Washington Union Fined $400,000 in Dues-for-Politics Case

Thurston (Wash.) County Judge Gary Tabor issued a “guilty” verdict July 31 against the Wash. Edu. Ass’n for what he characterized as intentional violations in WEA’s use of mandatory teacher dues and fees for politics. The penalties, sanctions, and reimbursements make this the largest fine ever levied against WEA: some $500,000. He assessed a $200,000 civil penalty then doubled it to $400,000 as a punitive sanction saying that WEA “‘intentionally’ chose not to comply with the clear language of the statute.” Tabor also ordered WEA to pay for the costs of the probe, trial, and attorneys’ fees.

“WEA officials are used to breaking the law and having their way with teachers’ paychecks because they think no one is big enough to stop them,” said Evergreen Freedom Found.’s Lynn Harsh. “Tabor just sent those union officials an expensive reminder that they are not above the law.” EFF initiated this action. In June 2000, EFF filed a complaint with the Wash. Atty. Gen. on behalf of affected teachers alleging that WEA had used agency fee payers’ money for politics: a clear violation of state law. Since Wash. is not a Right-To-Work State, teachers must pay agency fees even though they opt out of WEA. The fees are 100% of regular member dues less portions spent on politics  and other non-traditional union functions.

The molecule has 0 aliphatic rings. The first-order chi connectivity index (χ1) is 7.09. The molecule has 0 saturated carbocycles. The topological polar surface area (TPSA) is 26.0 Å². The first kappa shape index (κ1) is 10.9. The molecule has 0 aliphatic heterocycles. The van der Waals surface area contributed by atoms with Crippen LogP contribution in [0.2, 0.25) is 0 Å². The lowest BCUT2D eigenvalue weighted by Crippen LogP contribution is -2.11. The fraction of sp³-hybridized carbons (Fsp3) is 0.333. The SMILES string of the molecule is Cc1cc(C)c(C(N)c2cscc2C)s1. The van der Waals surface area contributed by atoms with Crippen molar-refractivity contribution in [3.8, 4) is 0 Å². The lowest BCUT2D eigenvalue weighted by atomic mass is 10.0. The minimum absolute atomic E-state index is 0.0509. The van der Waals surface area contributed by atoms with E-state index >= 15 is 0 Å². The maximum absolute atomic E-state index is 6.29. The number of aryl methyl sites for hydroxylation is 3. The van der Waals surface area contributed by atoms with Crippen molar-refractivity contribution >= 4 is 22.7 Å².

Following a investigation by Wash.’s Public Disclosure Comm’n, who referred the matter back to the Atty. Gen. for a thorough probe, the trial was held in May 2001. WEA argued that it didn’t use the fees for politics because WEA’s reserve funds exceeded the $800,000 alleged to have been illegally spent. Tabor said, “Any distinction between ‘collecting’ an agency fee and ‘expending’ monies for a particular purpose are forever obscured when the funds are ‘commingled’ into the general fund.” He gave WEA 90 days to present him with a procedure assuring that WEA will comply with the law in the future. The ruling doesn’t reimburse teachers whose money WEA illegally used. A separate class action suit of some 4,000 affected teachers is pending. [EFF Media Release 7/31/01]